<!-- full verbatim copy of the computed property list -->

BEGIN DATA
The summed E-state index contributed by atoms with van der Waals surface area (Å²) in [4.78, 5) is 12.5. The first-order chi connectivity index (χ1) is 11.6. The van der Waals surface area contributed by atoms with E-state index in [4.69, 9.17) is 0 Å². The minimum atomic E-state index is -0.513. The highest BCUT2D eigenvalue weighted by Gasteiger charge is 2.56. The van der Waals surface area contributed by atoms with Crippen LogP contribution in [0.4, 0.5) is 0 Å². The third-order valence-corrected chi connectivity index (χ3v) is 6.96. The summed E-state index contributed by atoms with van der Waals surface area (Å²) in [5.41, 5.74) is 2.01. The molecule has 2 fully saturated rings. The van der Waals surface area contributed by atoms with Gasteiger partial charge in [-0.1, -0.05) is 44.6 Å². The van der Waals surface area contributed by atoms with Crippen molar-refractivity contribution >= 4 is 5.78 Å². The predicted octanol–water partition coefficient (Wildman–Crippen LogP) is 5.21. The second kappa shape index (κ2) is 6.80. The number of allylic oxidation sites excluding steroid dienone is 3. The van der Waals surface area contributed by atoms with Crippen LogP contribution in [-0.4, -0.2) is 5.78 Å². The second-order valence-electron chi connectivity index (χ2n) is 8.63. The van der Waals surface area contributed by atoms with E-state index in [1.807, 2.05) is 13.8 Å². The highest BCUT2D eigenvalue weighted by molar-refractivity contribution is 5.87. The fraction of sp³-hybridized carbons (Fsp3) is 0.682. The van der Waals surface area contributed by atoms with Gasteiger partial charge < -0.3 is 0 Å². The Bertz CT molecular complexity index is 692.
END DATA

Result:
The summed E-state index contributed by atoms with van der Waals surface area (Å²) in [4.78, 5) is 12.5. The first-order chi connectivity index (χ1) is 11.6. The van der Waals surface area contributed by atoms with E-state index in [4.69, 9.17) is 0 Å². The minimum atomic E-state index is -0.513. The highest BCUT2D eigenvalue weighted by Gasteiger charge is 2.56. The van der Waals surface area contributed by atoms with Crippen LogP contribution in [0.4, 0.5) is 0 Å². The third-order valence-corrected chi connectivity index (χ3v) is 6.96. The summed E-state index contributed by atoms with van der Waals surface area (Å²) in [5.41, 5.74) is 2.01. The molecule has 2 fully saturated rings. The van der Waals surface area contributed by atoms with Gasteiger partial charge in [-0.1, -0.05) is 44.6 Å². The van der Waals surface area contributed by atoms with Crippen molar-refractivity contribution >= 4 is 5.78 Å². The predicted octanol–water partition coefficient (Wildman–Crippen LogP) is 5.21. The second kappa shape index (κ2) is 6.80. The number of allylic oxidation sites excluding steroid dienone is 3. The van der Waals surface area contributed by atoms with Crippen LogP contribution in [-0.4, -0.2) is 5.78 Å². The second-order valence-electron chi connectivity index (χ2n) is 8.63. The van der Waals surface area contributed by atoms with E-state index in [1.807, 2.05) is 13.8 Å². The highest BCUT2D eigenvalue weighted by molar-refractivity contribution is 5.87. The fraction of sp³-hybridized carbons (Fsp3) is 0.682. The van der Waals surface area contributed by atoms with Gasteiger partial charge < -0.3 is 0 Å². The Bertz CT molecular complexity index is 692.